The Pinched Girl walked towards the barriers as if she wore shackles. Antonio felt a twitch of pity. Who had she come to meet that could cause her such anguish? He strained to catch her eye. Any second she'd look at him and destiny would answer.
               A crumpled man trudged through the barriers. They embraced. The Pinched Girl threw back her head and laughed. Antonio sighed.

The fat couple returned and sat at a recently vacated table. They craned their necks expectantly towards the bar counter. Antonio went to take their order.

About the author
Susan Eames left England over twenty years ago to explore the world and dive its oceans. She has had travel articles and short fiction published on three continents. Until recently, Susan lived in Fiji, but is currently exploring new possibilities.

Friday 6 September 2013

100 Worder A Great Idea

100 Worder

Susan Eames

A Great Idea

San Miguel

'It's a crazy idea,' said Chunky.
               'It's a great idea,' said Titch.
               Chunky's rucked up t-shirt revealed a milk-white paunch. 'I'm not hitchhiking again. Remember the Spanish lorry drivers wouldn't pick us up? Called us no-good Hippies.'
               'Our hair was long, man.'
               'Remember the Moroccan border?'
               'The doe-eyed chick?'
               'She had a great bum.'
               'Wonder what she looks like now?'
               'Fat. All those Mediterranean types turn to fat.'
               'Maybe she's got a daughter.'
               'Two daughters!'
               'Those chicks really dig mature men.'
               They looked at each other. Chunky hitched his jeans over his bum-crack. 'You're right; it's a great idea, man.'

About the author
Susan Eames left England over twenty years ago to explore the world and dive its oceans. She has had travel articles and short fiction published on three continents. Until recently, Susan lived in Fiji, but is currently exploring new possibilities.

Thursday 5 September 2013

100 Worder The Orange Fields of Tix

100 Worder

David Hook

The Orange Fields of Tix

Jasmine Green Tea

I lay in orange grass watching our sister planet Tiux rise above the horizon, its icy ring system glowing pale pink. Our twin moons high in the sky, one full the other a crescent; their glow ethereal through a veil of cloud.
The combination of the three always spellbinding, however, tonight my attention is drawn further afield – beyond our solar system and into the depths of the cosmos.
I lay here and wonder if we are alone in this universe or is someone, somewhere, out there looking up at the stars and asking that same question? Surely there must be?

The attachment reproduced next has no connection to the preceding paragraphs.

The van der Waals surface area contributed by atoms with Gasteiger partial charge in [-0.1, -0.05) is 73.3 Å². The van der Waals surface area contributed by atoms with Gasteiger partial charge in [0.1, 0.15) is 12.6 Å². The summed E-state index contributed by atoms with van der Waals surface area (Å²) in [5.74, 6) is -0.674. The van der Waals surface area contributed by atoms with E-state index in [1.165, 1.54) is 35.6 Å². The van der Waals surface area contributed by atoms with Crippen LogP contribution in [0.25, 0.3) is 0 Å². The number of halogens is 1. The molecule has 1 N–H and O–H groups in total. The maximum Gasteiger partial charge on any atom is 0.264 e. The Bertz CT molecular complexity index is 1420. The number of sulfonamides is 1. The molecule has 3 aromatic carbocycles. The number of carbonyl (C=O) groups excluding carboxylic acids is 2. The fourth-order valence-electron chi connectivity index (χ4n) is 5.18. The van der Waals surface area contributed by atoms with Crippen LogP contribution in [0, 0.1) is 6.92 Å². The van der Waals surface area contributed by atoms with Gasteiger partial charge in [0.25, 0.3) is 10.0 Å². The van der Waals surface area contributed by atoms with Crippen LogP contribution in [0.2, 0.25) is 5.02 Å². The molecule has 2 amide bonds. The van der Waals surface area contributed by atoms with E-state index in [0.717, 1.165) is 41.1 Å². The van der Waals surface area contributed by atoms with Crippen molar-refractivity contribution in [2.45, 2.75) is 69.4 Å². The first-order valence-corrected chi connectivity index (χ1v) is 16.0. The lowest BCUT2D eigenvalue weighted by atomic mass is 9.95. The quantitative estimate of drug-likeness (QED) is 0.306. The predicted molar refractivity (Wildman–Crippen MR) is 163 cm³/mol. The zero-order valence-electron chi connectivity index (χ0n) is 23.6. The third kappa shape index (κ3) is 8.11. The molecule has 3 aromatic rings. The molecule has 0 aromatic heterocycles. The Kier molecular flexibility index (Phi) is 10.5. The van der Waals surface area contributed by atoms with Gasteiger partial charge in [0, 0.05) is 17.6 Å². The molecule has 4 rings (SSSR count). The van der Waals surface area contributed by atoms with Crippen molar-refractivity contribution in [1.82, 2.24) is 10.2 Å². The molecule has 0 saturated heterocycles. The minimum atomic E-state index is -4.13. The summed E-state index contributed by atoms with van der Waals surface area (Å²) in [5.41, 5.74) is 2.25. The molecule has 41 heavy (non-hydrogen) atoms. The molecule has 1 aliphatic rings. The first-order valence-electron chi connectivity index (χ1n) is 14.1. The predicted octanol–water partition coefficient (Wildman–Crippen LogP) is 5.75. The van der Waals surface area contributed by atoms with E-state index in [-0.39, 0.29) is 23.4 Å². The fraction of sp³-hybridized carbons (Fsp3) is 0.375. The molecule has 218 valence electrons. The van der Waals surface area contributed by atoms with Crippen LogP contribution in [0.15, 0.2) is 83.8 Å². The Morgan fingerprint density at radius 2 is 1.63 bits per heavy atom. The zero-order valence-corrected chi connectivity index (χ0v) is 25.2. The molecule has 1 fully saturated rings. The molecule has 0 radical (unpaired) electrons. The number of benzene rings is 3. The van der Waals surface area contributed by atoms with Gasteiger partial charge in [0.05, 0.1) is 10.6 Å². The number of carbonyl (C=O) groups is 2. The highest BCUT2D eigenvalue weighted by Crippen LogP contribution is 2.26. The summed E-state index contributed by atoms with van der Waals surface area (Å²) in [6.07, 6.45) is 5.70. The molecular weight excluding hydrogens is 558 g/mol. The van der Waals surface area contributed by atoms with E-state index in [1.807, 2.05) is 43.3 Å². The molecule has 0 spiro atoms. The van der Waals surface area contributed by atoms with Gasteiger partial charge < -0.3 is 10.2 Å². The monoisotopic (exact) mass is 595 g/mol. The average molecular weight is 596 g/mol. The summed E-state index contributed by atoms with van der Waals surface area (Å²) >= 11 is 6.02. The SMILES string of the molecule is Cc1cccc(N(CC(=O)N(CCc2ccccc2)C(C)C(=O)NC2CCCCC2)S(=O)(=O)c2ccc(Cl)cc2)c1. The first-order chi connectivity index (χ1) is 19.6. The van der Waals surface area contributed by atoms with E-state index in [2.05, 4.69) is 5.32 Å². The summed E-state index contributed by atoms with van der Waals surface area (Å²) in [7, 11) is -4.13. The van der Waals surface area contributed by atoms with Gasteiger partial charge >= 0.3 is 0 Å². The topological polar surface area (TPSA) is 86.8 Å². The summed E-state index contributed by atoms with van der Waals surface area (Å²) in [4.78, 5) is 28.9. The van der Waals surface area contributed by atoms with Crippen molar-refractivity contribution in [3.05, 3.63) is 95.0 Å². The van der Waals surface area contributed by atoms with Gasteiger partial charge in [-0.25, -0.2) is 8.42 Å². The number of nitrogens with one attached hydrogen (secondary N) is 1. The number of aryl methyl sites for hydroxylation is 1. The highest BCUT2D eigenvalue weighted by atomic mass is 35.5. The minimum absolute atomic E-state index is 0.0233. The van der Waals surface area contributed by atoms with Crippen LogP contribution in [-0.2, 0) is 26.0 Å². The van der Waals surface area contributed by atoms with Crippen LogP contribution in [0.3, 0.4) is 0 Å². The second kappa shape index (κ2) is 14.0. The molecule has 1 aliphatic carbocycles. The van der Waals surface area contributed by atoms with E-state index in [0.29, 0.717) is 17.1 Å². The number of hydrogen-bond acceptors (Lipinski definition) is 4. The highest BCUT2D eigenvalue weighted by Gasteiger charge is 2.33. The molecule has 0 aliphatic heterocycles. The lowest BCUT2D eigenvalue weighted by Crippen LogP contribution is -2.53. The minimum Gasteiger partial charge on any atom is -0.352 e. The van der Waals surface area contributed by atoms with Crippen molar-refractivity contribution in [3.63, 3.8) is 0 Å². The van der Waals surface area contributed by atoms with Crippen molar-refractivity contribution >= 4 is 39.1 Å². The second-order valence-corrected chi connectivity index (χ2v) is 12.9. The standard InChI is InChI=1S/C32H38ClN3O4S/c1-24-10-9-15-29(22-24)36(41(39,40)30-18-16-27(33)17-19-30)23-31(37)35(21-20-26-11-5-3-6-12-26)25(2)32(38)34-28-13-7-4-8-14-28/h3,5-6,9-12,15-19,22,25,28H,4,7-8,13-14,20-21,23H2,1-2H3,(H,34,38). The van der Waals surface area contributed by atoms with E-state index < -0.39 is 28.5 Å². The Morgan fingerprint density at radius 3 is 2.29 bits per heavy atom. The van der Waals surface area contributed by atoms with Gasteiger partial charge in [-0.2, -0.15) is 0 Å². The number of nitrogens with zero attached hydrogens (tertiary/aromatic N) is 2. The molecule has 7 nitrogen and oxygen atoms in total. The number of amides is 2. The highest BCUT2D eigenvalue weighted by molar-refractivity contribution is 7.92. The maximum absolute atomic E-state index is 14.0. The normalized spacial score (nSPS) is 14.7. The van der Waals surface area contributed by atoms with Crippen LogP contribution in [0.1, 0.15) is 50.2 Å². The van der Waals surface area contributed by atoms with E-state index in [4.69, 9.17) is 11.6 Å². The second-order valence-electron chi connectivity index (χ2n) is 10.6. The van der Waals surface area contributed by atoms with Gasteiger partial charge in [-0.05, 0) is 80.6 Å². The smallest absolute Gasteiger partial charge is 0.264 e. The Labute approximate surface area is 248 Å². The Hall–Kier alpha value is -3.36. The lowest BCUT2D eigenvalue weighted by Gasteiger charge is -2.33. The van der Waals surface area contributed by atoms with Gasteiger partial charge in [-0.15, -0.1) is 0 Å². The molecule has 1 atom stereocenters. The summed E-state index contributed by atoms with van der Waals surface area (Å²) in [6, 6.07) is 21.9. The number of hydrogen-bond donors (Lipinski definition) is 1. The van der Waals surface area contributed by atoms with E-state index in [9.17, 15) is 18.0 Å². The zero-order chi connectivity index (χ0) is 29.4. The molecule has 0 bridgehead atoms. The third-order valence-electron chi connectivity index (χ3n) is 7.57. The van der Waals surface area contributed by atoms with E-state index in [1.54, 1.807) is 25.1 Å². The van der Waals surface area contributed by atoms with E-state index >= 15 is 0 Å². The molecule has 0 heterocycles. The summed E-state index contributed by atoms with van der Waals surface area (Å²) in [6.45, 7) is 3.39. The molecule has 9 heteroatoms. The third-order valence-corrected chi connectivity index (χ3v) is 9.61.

About the author

David Hook lives on the very edge of Epping Forest. He hasn’t written much for many years, having a crippling fear of grammar and punctuation, but a friend encouraged him to submit something after having one of her own pieces shown on CafeLit.

Wednesday 4 September 2013

100 Worder Windows to the Soul

100 Worder
Steven Chapman

Windows to the Soul

A Hemingway Champagne

When people ask me about the day we met, I always mention her eyes.
            They were the reason I introduced myself to her in the first place. Azure coloured with flecks of gold. I couldn’t look away as we spent the night talking and laughing.
            Now here we are sixty years later, her eyes as beautiful as ever; the only part of her that hasn’t rotted away.           
            She’s looking at me now, speaking volumes with those eyes.
            I take a pillow from the hospital bed and lower it towards her face.

A tear spills from those beautiful azure coloured gems.

About the Author

Steven Chapman is a horror and thriller author, who has been abusing the English language since 1984. He enjoys nothing more than a good blood-curdling tale and spends far too much of his time reading, watching or writing horror. Most days he just sits inside polishing his chainsaw and praying for the Zombocalypse. For more information on Steven, and his work, please visit

Tuesday 3 September 2013

100 Worder Cold Heart

100 Worder

Helen Laycock

Cold Heart

A puddle of milky tea

'Mrs Radley, you really should open your windows more often. Look at the flies.'
            I opened a window.
             'And get some air freshener. It smells so—'    
            My face contorted.
            'You'd feel a lot less lonely if you made a bit more conversation. Sometimes I feel as though I'm talking to myself.'
 I flicked the duster along the back of Mrs Radley's chair.
            Specks settled on her soft white hair. I swiped along the arm and around her mottled hand.
            Mrs Radley was grinning at me. Her dentures were on her chest and a bluebottle was regurgitating on her left eyeball.

About the author

Helen Laycock has written nine books for children as well as having put together two compilations of short stories and a collection of humorous poetry for adults. In addition, she has work included in an anthology produced by her online writing group.

Several further pieces are due to be included in forthcoming publications as a result of competition success.